Below are five things you may not know about DWI charges for New York residents.

1. DWI v. DWAI

Driving while intoxicated (DWI) is a different, more serious charge than driving while ability impaired (DWAI). Each charge has different criteria and different penalties. A first-time DWI offense is a criminal charge while a first-time DWAI is only a traffic offense. A DWI requires the motorist to be intoxicated while driving, meaning he or she has a blood alcohol content (BAC) level of 0.08% or more.  A DWAI means that a driver is impaired (not intoxicated) with a BAC level between 0.05% and 0.07%. Penalties for DWAI, while harsh, are less severe than for DWI.

2. Penalties for DWI

Penalties for a first-time DWI conviction include up to 1 year in jail; a maximum fine of up to $1,000, in addition to a mandatory New York State surcharge of $400; a 6-month license revocation; and the required installation/maintenance of ignition interlock device for 1 year. Remember, all of these penalties can be levied against a driver convicted for his or her first offense. Penalties will increase with each subsequent DWI charge.

3. Repeat Offenders

New York, like most states, has DWI repeat offender laws designed to punish multiple drunk driving incidents by any one driver. These repeat offender laws impose harsher penalties on drivers who commit a DWI within 10 years of a prior conviction or convictions for an alcohol-related offense (other than DWAI). Notably, the New York State Legislature just passed a proposed law that will increase this period to 15 years!  That driver may be charged with a Felony DWI. This felony charge is clearly more serious than a first-time misdemeanor DWI. If a driver is convicted of Felony DWI, he or she can face up to 7 years in prison, thousands of dollars in fines, and a driver’s license revocation for years – perhaps for life.

4. Future Consequence of DWI    

Besides the immediate criminal penalties, a DWI conviction will have a major impact on the driver’s life. DWI convictions show up in criminal background checks, impacting current and future employment or volunteer opportunities. Furthermore, colleges and universities may consider the conviction when weighing the driver’s application for admission. If the driver is interested in military service, a DWI conviction may negatively affect that application as well. The penalties themselves can include high fines and court surcharges, which can be difficult for many drivers to pay. As mentioned above, a DWI will remain on a driver’s criminal record for life, and will elevate any future DWI charges they may face.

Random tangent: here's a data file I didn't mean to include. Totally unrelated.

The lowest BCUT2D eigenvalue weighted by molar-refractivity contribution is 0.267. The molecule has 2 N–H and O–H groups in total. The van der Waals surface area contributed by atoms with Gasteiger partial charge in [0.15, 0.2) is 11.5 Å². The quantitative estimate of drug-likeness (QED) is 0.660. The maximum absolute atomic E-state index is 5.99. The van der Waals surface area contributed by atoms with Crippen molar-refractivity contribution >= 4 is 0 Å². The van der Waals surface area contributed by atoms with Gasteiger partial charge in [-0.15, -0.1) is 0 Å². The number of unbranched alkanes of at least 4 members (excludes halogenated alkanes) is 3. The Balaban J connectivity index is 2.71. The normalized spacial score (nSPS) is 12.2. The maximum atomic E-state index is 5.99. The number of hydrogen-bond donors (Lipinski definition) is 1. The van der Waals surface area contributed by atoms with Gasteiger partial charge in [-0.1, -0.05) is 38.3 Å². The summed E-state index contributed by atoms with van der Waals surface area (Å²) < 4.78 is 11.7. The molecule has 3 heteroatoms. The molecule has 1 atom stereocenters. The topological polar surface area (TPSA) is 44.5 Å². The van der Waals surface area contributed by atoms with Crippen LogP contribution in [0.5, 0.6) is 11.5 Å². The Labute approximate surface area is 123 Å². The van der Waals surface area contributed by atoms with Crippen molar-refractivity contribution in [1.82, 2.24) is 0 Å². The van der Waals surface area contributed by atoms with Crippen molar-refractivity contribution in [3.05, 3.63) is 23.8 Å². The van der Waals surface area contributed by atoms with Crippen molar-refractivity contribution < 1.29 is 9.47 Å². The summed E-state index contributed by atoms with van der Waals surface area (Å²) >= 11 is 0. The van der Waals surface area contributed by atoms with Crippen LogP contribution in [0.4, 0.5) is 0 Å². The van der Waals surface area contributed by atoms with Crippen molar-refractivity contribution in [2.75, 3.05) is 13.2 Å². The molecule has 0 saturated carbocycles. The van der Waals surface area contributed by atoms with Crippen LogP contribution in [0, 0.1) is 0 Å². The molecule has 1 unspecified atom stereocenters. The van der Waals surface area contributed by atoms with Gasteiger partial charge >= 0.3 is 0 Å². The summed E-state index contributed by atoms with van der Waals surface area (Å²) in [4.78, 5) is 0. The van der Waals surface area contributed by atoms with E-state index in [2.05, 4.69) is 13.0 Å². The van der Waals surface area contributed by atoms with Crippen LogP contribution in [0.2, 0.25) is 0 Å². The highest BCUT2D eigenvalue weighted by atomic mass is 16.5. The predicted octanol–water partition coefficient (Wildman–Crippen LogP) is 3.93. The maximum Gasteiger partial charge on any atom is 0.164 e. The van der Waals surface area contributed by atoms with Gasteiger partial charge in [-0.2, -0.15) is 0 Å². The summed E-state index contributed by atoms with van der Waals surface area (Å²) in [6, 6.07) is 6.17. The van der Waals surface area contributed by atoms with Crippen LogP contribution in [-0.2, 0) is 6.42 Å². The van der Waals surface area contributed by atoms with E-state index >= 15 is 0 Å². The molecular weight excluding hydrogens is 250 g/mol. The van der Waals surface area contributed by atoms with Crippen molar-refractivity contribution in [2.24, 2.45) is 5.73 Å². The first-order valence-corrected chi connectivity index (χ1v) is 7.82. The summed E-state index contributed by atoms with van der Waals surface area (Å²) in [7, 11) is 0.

5. Your Attorney Matters

A DWI is a serious criminal charge that you must not take lightly. With far-reaching legal and personal consequences, any driver facing DWI needs to hire an experienced, highly trained lawyer. At Nave DWI Defense Attorneys, our DWI attorneys are up to date on New York’s changing DWI laws and pride themselves in providing excellent legal advice to every client. We are dedicated to protecting your rights and defending you. Having helped thousands of New York drivers, Nave DWI Defense Attorneys lawyers have proven they can get the job done right. We will work closely with you during the case, answering your questions and taking the time to explain the process fully. With so much at risk during a DWI case, do not take a chance with anyone else. Contact Nave DWI Defense Attorneys to schedule a free case evaluation.

DISCLAIMER: The exclusive purpose of this article is educational and it is not intended as either legal advice or a general solution to any specific legal problem.  Corporate offices for Nave DWI Defense Attorneys are located at 432 N. Franklin Street, Suite 80, Syracuse, NY 13204; Telephone No.: 1-866-792-7800.  Prior results do not guarantee a similar outcome.  Attorney Advertising.